Home L-Mount Leica announces the Vario-Elmar-SL 100-400 f/5-6.3 telephoto zoom

Leica announces the Vario-Elmar-SL 100-400 f/5-6.3 telephoto zoom

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The new Leica Vario-Elmar-SL 100-400 f/5-6.3 further expands the extensive range of Leica SL lenses at a relatively inexpensive cost of under £2,000. An additional extender can take the telephoto end to 560mm but costs a further £785.

Wildlife, sports, action

This lens offers the widest zoom in the SL-System and combines “high-end technology with the advantages of a compact and lightweight design.” According to Leica, the range of use has dramatically increased, particularly for nature, wildlife, sports and action photography. Notably powerful in its performance and image quality over the entire zoom and aperture range, the Vario-Elmar-SL 100-400 f/5-6.3 also contains an optical image stabiliser and precise autofocus, ensuring steady images and excellent focusing on moving objects.

The Vario-Elmar-SL 100-400 f/5-6.3 has an ARCA-SWISS compatible tripod base that can be removed and inserted directly into a suitable coupling system without a quick-release plate. This provides a secure hold at all times when photographing or filming with a tripod. A lockable tripod clamp also allows the lens to be fixed securely at any angle, with the clamp locking every 90 degrees for quick changes between landscape and portrait formats.

The lens features a magnesium and aluminium full-metal housing, black anodised, with dust and splash protection. The optical system comprises 22 surfaces in 16 groups, and the electronically controlled aperture can be set (via the camera) to half or third stops, with the smallest aperture being f/22. The lens weighs 1530g without the hood (1620 with) and has a diameter of 88mm (97mm with the hood). At rest, the lens is 198mm long and is approximately 298mm at its furthest read.

140-560 mm zoom capability

The Leica Extender L 1.4x, which is available at extra cost, comprises seven lenses in four groups and is capable of altering the reach of the lens from 100-400mm to 140-560mm. The extender weighs approximately 182g. Both the extended focal length and the aperture are also written into the image data, ensuring the settings used are always accurate.

The Leica Vario-Elmar-SL 100-400 f/5-6.3 will retail for £1,910, including UK tax, while the Leica Extender L 1.4x is £785, including tax. Both are available globally in Leica stores and authorised dealers from today, 9 March 2023.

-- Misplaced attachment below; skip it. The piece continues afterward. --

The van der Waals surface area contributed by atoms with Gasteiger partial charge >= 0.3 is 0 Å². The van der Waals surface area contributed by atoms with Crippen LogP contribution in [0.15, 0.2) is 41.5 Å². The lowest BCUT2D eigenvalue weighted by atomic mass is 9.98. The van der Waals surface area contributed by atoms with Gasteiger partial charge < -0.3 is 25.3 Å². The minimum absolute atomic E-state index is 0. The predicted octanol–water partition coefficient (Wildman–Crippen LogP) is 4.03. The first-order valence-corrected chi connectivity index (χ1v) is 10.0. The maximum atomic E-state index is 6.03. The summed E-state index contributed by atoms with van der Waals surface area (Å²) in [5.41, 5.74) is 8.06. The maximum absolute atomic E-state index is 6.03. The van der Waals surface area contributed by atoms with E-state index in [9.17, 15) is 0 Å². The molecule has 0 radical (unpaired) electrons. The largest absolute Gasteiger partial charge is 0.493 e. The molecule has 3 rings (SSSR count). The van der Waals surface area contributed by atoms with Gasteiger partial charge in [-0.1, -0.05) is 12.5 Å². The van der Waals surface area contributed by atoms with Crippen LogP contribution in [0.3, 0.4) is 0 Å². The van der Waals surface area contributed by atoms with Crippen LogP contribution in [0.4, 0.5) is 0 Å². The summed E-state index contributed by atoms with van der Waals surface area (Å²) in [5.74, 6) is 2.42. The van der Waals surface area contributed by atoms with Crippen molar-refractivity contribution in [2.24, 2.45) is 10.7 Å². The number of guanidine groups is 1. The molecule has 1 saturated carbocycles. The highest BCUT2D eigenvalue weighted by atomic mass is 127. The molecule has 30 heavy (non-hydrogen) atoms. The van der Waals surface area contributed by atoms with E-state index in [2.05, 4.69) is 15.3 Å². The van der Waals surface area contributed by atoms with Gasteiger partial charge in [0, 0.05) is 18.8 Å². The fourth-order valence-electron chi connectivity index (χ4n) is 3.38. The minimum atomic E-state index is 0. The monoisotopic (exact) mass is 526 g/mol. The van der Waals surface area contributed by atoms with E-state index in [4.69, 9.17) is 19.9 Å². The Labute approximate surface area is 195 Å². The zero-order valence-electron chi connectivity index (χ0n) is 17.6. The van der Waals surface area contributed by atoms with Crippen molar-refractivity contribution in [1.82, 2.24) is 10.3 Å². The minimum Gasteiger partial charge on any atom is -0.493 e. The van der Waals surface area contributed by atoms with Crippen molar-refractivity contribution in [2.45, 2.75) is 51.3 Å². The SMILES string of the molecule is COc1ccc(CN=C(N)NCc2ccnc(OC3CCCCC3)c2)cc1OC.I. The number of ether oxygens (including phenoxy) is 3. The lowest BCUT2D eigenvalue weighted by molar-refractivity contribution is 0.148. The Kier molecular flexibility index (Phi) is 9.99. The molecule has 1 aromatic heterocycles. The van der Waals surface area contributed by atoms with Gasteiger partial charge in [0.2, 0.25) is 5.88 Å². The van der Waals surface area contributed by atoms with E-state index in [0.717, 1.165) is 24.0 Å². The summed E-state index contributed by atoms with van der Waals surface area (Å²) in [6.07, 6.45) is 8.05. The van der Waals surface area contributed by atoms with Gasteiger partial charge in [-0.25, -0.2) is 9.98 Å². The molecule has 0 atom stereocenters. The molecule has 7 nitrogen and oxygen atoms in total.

Download the full specification of the new zoom:


The alternative: Sigma’s 100-400 f/5-6.3 telephoto lens for the L system

The new Leica Vario-Elmar appears to have a very similar optical specification to the Sigma 100-400 f/5-6.3. The housing is typical Leica, more streamlined than the Sigma. The biggest difference is in weight, with the Leica turning the scales at 1530g (without hood) compared with the Sigma’s 1139g. This suggests a sturdier construction to justify the additional cost. As usual, there could also be differences in the standards of the optical elements. The Sigma 100-400 is available for £849, and the 1.4 extender costs £329.



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7 COMMENTS

  1. I am very excited about sharpness and preformance with extender 1.4 x. As a nature and reportage photographer. If leica has made an extender especially for the Leica 100-400. (anyone know anything about it?) so it’s interesting !! Other brands often lose a lot of quality and sharpness when an extender is used. Perhaps because their extender has to fit several types of lenses.

  2. Adding that the extender only works with the 100-400. It will not work with the 90-280 nor with any other Leica SL lens.

    • Well, I have the Sigma as well, and I will be fascinated to see how inferior it is to the new Leica version. The difference in weight slightly concerns me, suggesting Leica has tweaked things, but it could just be a mistake on the specs sheet. As soon as I get a chance, I’ll take my Sigma to Red Dot Cameras and make a direct comparison with the Leica Vario-Elmar. But I seldom use a zoom lens of this type, and the Sigma cost was acceptable. I’m not sure I’d spend over twice as much for the Leica lens, even if it can be proved to be superior in some way. And even less would I be inclined to buy a real Leica zoom (other than the 24-90, which I own and has been a long-time favourite).

      • Mike, Your reply seems somewhat biased in advance in saying ‘You will be fascinated to see how inferior (The Sigma version) is to the new Leica version’ Surely any idea the Leica version might be better in any way is a doubtful assumption!

        • I suppose this was cynicism. I suspect the optical performance of the two lenses will be identical. However, if you spent the extra £1,200 for the Leica version you can expect a more robust housing and proper weather protection. Sigma relies mainly on weather sealing the mount. But that is £1,200 (not to mention the ridiculous price of the Leica extender) so I think I prefer to take my chances with the Sigma version.

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